anybody know anything about cad program

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Forum topic by joez posted 03-11-2015 03:03 AM 850 views 0 times favorited 13 replies Add to Favorites Watch
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120 posts in 2327 days

03-11-2015 03:03 AM

Topic tags/keywords: program question

does anybody here know cad programs?

13 replies so far

View jmartel's profile


6474 posts in 1573 days

#1 posted 03-11-2015 03:07 AM


Very vague questions get very vague answers.

-- The quality of one's woodworking is directly related to the amount of flannel worn.

View Tugboater78's profile


2432 posts in 1615 days

#2 posted 03-11-2015 03:45 AM

If you are looking for a design program, google Sketchup does a decent job and i think its still free.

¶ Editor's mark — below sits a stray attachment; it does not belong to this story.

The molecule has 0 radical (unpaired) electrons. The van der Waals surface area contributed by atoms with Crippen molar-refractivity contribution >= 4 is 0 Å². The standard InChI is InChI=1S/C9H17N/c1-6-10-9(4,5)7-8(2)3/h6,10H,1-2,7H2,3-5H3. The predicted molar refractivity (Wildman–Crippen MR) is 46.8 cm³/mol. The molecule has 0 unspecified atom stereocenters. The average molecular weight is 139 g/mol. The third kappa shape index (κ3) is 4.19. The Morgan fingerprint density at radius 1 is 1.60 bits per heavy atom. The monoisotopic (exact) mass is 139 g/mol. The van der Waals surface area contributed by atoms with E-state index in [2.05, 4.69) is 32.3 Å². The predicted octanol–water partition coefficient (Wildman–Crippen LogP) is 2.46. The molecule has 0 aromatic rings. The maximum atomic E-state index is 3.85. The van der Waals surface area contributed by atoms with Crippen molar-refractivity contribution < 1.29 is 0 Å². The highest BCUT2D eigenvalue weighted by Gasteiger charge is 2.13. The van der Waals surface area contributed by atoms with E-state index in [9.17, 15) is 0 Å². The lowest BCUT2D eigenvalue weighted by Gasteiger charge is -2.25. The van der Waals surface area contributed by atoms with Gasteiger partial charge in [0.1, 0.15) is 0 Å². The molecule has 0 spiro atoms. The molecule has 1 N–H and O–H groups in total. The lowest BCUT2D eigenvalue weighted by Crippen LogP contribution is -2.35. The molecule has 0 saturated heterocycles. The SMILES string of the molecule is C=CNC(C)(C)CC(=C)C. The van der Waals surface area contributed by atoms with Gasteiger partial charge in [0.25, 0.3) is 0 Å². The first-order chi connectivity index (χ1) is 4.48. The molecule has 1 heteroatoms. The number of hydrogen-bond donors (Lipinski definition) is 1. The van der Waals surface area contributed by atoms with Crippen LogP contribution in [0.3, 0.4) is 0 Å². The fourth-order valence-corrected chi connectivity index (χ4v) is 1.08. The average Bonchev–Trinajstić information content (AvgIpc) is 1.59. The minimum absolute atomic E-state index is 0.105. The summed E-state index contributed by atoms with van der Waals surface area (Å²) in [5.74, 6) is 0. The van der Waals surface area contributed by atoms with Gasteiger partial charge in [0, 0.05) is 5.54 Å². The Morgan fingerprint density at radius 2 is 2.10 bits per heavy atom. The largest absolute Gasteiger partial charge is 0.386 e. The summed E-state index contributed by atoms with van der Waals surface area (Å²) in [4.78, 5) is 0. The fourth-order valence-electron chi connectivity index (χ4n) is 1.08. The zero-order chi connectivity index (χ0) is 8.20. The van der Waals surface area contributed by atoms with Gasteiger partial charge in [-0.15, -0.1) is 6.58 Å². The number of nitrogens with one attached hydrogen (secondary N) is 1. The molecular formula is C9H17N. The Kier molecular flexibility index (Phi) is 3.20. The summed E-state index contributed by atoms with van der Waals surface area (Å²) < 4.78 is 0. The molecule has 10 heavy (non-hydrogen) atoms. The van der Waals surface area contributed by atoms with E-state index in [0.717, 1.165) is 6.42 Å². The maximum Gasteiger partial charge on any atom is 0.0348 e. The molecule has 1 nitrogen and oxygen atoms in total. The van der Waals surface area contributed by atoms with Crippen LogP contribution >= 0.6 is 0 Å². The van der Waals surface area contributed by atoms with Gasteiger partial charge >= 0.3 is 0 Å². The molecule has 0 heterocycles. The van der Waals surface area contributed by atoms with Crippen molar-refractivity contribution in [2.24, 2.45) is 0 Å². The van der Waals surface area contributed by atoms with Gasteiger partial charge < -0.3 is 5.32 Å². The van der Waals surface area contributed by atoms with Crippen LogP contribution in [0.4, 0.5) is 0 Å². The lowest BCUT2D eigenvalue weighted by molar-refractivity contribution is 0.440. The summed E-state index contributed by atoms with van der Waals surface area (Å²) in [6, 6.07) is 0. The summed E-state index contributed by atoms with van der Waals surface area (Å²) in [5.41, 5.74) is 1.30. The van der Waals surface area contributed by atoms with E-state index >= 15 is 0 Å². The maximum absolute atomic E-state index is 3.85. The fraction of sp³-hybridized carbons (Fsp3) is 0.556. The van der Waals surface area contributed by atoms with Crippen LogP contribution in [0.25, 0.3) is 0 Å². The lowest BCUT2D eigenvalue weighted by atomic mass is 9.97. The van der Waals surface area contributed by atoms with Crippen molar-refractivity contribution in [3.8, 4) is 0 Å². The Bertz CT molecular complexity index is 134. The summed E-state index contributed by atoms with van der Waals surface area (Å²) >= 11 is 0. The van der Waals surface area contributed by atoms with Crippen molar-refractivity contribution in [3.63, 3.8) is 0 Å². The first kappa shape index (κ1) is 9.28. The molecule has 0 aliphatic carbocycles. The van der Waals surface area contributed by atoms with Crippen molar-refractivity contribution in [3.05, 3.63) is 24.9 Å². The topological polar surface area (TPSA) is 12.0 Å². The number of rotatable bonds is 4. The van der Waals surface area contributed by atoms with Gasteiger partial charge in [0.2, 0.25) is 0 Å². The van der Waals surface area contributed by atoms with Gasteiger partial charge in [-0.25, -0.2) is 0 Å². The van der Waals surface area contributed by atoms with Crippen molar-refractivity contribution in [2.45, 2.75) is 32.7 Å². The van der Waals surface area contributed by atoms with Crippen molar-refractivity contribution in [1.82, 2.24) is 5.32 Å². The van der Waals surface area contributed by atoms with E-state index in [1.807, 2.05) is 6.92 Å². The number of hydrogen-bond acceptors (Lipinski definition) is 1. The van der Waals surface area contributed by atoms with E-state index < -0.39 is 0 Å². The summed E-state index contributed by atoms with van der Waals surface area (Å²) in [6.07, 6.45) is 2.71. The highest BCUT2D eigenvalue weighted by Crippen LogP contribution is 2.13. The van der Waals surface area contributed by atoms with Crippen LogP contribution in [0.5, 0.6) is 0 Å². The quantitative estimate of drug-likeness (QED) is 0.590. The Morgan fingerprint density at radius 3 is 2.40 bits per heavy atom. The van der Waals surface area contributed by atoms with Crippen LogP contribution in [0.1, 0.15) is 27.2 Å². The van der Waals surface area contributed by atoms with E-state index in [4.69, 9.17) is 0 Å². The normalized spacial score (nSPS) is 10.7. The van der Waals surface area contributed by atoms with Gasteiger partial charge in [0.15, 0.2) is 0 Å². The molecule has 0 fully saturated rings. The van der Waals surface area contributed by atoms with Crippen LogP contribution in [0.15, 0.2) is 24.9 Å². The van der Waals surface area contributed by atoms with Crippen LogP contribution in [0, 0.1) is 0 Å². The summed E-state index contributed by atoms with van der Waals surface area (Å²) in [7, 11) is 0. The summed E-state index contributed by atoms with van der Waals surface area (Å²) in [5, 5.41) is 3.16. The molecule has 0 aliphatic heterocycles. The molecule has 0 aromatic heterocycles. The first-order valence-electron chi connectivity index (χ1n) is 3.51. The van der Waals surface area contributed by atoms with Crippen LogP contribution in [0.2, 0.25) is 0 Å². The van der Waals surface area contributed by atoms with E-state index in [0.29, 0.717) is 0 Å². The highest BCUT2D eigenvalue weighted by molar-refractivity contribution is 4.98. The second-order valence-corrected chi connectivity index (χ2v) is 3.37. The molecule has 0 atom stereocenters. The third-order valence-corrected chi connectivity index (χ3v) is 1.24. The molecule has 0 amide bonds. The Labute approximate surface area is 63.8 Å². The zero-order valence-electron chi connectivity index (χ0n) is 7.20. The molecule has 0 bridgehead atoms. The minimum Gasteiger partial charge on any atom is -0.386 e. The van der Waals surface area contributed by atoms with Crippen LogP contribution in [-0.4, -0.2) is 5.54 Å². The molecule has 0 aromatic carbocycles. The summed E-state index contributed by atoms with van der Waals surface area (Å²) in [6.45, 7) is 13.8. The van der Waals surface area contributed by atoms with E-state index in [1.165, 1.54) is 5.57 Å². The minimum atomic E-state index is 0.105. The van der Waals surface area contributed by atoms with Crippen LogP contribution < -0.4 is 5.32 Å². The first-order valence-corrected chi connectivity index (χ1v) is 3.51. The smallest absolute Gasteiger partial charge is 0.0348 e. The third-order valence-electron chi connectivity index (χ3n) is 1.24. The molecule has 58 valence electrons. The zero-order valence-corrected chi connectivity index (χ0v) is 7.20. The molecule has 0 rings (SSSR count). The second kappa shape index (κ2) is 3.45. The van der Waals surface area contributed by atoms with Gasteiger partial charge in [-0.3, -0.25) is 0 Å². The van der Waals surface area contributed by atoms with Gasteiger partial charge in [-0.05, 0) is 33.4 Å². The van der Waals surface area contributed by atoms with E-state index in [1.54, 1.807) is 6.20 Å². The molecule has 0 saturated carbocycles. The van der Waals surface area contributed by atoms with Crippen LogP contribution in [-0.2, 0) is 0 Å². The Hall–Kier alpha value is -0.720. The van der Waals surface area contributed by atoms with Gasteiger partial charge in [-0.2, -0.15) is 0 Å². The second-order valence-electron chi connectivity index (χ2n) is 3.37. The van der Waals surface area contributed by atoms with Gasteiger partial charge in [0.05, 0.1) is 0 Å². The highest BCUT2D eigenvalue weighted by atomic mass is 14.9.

-- "....put that handsaw to work and make it earn its keep. - summerfi" <==< JuStiN >==>=->

View altendky's profile


169 posts in 1634 days

#3 posted 03-11-2015 11:32 AM

I mostly know PTC’s Pro/ENGINEER (now Creo Parametric). Fiddled with SketchUp but find it difficult to use since it’s not parametric (if you want to make the table you drew six inches shorter you have to change 30 things instead of just one). I try out FreeCAD every now and again as it is free, parametric, and works in Linux, but it has a ways to go before it’s on par with even the basic Pro/E features of a decade ago. Also a little SolidWorks and even less Catia.

View SirIrb's profile


1239 posts in 654 days

#4 posted 03-11-2015 12:37 PM

I do it all day long. What program are you interested in? You can spend a little or a lot. The package I use is Unigraphics (which has a long standing feud with ProE). It is, in my opinion, the best. But you could drop enough cash on it to fill your shop with tools. I have used other programs from Catia to Rhino to [Spit in the dirt] Autocad.

-- Don't blame me, I voted for no one.

View MrRon's profile


3898 posts in 2667 days

#5 posted 03-11-2015 03:29 PM